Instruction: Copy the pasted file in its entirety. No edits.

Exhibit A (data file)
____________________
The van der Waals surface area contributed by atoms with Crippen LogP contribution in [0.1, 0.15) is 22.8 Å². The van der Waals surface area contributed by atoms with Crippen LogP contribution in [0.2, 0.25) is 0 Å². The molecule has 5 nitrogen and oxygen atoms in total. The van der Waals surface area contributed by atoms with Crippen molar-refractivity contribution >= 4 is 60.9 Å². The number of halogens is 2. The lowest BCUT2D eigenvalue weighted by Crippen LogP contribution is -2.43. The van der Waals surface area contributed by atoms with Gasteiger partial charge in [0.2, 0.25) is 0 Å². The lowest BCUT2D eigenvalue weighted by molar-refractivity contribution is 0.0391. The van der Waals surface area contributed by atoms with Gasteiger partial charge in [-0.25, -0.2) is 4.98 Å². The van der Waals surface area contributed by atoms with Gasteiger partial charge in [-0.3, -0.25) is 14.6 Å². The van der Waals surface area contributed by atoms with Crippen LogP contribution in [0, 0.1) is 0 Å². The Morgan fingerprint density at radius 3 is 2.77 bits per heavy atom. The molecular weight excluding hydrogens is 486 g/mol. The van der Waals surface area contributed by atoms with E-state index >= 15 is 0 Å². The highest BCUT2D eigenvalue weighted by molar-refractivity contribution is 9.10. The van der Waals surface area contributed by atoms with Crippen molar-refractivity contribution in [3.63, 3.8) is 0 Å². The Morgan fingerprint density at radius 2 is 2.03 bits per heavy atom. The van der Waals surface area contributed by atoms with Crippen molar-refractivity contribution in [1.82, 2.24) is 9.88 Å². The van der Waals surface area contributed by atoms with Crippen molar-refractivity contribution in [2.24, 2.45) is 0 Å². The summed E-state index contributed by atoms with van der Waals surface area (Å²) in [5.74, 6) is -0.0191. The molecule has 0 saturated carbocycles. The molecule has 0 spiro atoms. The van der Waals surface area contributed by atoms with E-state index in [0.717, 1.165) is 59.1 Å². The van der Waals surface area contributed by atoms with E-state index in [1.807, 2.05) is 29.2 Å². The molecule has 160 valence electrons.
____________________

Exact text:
The van der Waals surface area contributed by atoms with Crippen LogP contribution in [0.1, 0.15) is 22.8 Å². The van der Waals surface area contributed by atoms with Crippen LogP contribution in [0.2, 0.25) is 0 Å². The molecule has 5 nitrogen and oxygen atoms in total. The van der Waals surface area contributed by atoms with Crippen molar-refractivity contribution >= 4 is 60.9 Å². The number of halogens is 2. The lowest BCUT2D eigenvalue weighted by Crippen LogP contribution is -2.43. The van der Waals surface area contributed by atoms with Gasteiger partial charge in [0.2, 0.25) is 0 Å². The lowest BCUT2D eigenvalue weighted by molar-refractivity contribution is 0.0391. The van der Waals surface area contributed by atoms with Gasteiger partial charge in [-0.25, -0.2) is 4.98 Å². The van der Waals surface area contributed by atoms with Gasteiger partial charge in [-0.3, -0.25) is 14.6 Å². The van der Waals surface area contributed by atoms with Crippen LogP contribution in [0, 0.1) is 0 Å². The Morgan fingerprint density at radius 3 is 2.77 bits per heavy atom. The molecular weight excluding hydrogens is 486 g/mol. The van der Waals surface area contributed by atoms with E-state index >= 15 is 0 Å². The highest BCUT2D eigenvalue weighted by molar-refractivity contribution is 9.10. The van der Waals surface area contributed by atoms with Crippen molar-refractivity contribution in [3.63, 3.8) is 0 Å². The Morgan fingerprint density at radius 2 is 2.03 bits per heavy atom. The van der Waals surface area contributed by atoms with Crippen molar-refractivity contribution in [1.82, 2.24) is 9.88 Å². The van der Waals surface area contributed by atoms with Crippen molar-refractivity contribution in [2.24, 2.45) is 0 Å². The summed E-state index contributed by atoms with van der Waals surface area (Å²) in [5.74, 6) is -0.0191. The molecule has 0 saturated carbocycles. The molecule has 0 spiro atoms. The van der Waals surface area contributed by atoms with E-state index in [0.717, 1.165) is 59.1 Å². The van der Waals surface area contributed by atoms with E-state index in [1.807, 2.05) is 29.2 Å². The molecule has 160 valence electrons.